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Members of the Tularosa Basin Downwinders Consortium hold a demonstration at entrance to the Trinity Test Site.
Tularosa Basin Downwinders Consortium

In a significant victory for communities harmed by nuclear weapons testing and production, the Senate has voted to extend and expand the Radiation Exposure Compensation Act (RECA).

From 1945 to 1962, the U.S. government conducted hundreds of above-ground nuclear tests. Surrounding communities were not warned. Those exposed to nuclear fallout are still dealing with the deadly consequences of these detonations today.

Congress passed RECA in 1990 to help these victims, but the program was not extended to all those who had been effected. Some impacted communities, known as “downwinders,” in highly irradiated places like Idaho, Montana, Colorado, New Mexico, Guam, and more have never been able to apply for this critical support. 

This program provides lifesaving benefits to Americans who have suffered directly from the growth of the U.S. nuclear weapons industry. For people with radiation-related cancers, this compensation can make the difference in getting the medical care they need. Expanding the law would be a significant step toward acknowledging and redressing the full scope of the harm committed.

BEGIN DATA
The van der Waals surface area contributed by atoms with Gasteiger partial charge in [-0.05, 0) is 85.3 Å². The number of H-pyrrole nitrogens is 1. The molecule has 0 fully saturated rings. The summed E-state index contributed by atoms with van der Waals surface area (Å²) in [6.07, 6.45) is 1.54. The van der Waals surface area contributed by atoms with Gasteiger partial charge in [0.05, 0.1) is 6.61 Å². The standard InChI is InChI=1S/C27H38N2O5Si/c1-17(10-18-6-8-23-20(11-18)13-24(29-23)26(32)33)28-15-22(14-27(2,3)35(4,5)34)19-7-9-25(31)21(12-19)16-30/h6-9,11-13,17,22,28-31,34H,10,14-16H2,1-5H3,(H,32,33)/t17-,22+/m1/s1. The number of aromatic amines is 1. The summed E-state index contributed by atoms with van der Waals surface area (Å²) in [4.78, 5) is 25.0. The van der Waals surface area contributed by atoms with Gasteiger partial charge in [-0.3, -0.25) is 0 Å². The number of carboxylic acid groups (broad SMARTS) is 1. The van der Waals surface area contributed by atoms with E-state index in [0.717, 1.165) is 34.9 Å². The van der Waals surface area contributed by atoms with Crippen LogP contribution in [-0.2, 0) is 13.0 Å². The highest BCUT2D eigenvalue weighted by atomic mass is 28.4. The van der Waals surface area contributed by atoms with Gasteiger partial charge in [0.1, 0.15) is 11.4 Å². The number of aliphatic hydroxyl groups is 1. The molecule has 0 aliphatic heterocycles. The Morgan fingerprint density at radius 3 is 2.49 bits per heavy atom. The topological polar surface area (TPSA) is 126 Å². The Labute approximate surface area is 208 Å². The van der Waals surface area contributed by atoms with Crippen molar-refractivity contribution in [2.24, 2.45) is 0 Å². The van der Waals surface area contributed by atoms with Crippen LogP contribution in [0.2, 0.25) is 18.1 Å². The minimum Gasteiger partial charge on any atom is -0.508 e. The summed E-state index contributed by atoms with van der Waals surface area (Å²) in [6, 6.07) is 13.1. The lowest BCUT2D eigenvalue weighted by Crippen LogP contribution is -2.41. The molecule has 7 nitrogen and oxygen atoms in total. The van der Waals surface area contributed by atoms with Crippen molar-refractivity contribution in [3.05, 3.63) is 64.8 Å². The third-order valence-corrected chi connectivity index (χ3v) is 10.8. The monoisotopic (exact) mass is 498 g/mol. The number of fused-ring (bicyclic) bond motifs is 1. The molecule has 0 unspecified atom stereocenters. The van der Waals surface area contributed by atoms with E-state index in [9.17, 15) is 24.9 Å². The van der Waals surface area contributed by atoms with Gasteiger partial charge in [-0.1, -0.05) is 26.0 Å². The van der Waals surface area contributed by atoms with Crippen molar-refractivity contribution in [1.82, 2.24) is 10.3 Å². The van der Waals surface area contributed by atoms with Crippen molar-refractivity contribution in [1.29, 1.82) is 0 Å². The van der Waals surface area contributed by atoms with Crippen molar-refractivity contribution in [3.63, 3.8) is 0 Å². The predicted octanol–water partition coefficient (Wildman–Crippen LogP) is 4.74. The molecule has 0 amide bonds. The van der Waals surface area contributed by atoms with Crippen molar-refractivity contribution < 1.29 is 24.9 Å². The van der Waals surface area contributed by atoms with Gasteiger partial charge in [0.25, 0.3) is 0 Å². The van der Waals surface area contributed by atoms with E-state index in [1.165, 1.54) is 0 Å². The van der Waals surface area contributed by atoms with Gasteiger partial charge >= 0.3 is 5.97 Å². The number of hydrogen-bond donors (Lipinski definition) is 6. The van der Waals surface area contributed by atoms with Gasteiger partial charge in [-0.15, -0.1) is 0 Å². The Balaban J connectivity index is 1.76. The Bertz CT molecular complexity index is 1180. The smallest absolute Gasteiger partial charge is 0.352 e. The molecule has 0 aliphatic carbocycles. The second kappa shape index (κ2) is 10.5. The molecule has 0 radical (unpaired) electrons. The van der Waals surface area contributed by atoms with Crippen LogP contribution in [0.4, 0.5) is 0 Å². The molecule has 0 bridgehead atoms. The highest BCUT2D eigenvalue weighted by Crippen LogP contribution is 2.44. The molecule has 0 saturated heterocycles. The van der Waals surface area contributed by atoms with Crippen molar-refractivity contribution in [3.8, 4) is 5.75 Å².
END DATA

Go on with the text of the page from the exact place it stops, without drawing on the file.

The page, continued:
A Bipartisan Effort to Expand RECA in the Senate

Before lawmakers left town for their August Congressional Recess, the Senate voted to advance a bipartisan amendment to extend lifesaving financial compensation and healthcare to more people who were exposed to elevated levels of radioactive fallout.

The amendment was sponsored by Sen. Josh Hawley (MO), and co-sponsored by Sens. Mike Crapo (ID) and Ben Ray Luján (NM).

In a statement, Sen. Luján said, “The federal government must do right by these communities, and today’s Senate vote is a step in the right direction toward justice … Today, the Senate took the most significant vote on RECA since the program was first adopted.”

Sustained Pressure is Needed to Ensure the RECA Amendment Becomes Law

This amendment is a crucial step toward rectifying the harm caused by our government, but its passage is not guaranteed.

The House and Senate have proposed different versions of the National Defense Authorization Act (NDAA). Soon lawmakers will meet to resolve these differences and finalize the legislation that will become law. Your voice is needed to ensure that the amendment to expand RECA is protected in the final bill.

Lawmakers have an opportunity to provide true recognition and essential compensation for downwinders.  Now is a crucial moment to demand justice for the victims of radiation exposure.

Allen Hester

Allen Hester

Legislative Representative, Nuclear Disarmament and Pentagon Spending

Allen Hester leads FCNL’s Nuclear Disarmament and Pentagon Spending portfolio. He develops legislative strategies and lobbies Congress for reductions in Pentagon spending, strengthened arms control regimes, and the eventual elimination of nuclear weapons.